When visitors to Poole Museum reach its second floor, they are greeted with displays that showcase the stories and lives of famous and influential Poolers who have shaped the coastal Dorset town.
In one cabinet on this floor sits a small rock. One could perhaps be forgiven for thinking that this is a local paleontological find, considering Poole’s proximity to the home of 19th-century fossil hunter Mary Anning, one of England’s earliest and most famous paleontologists. This is not the case, however, as this rock’s discovery is more recent, but is still a highly treasured find.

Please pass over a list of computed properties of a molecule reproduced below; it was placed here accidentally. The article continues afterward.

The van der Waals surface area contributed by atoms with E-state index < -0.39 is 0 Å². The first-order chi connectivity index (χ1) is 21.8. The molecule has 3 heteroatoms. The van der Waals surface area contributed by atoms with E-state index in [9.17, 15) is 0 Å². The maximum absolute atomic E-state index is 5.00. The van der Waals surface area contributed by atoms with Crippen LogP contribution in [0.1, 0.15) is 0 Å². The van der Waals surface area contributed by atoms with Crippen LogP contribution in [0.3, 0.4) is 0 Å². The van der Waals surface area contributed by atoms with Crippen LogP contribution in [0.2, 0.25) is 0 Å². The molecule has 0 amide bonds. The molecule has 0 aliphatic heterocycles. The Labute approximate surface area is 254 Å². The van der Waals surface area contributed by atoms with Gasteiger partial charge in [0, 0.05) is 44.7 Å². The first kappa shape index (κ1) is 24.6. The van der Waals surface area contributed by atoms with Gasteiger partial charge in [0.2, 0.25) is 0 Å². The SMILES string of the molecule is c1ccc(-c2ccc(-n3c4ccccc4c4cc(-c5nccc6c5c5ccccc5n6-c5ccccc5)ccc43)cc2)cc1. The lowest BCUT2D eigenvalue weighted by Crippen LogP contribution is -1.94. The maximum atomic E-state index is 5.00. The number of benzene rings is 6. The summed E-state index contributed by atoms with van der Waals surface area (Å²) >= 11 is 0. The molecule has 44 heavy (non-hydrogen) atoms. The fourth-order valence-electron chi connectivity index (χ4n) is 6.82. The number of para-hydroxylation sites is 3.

In the summer of 2019, a young girl by the name of Bethan was visiting Poole Museum with her mom. While exploring all the site had to offer, she and her mother began to discuss what museums do and why. Inspired by her visit, Bethan felt eager to support the museum’s collection. She decided to donate her most precious treasure, something that she felt was appropriately significant and valuable: her favorite rock. Curators placed Bethan’s Rock in a glass cabinet, just like many of the museum’s other valuable artifacts, where visitors are now able to appreciate the piece as much as Bethan once did.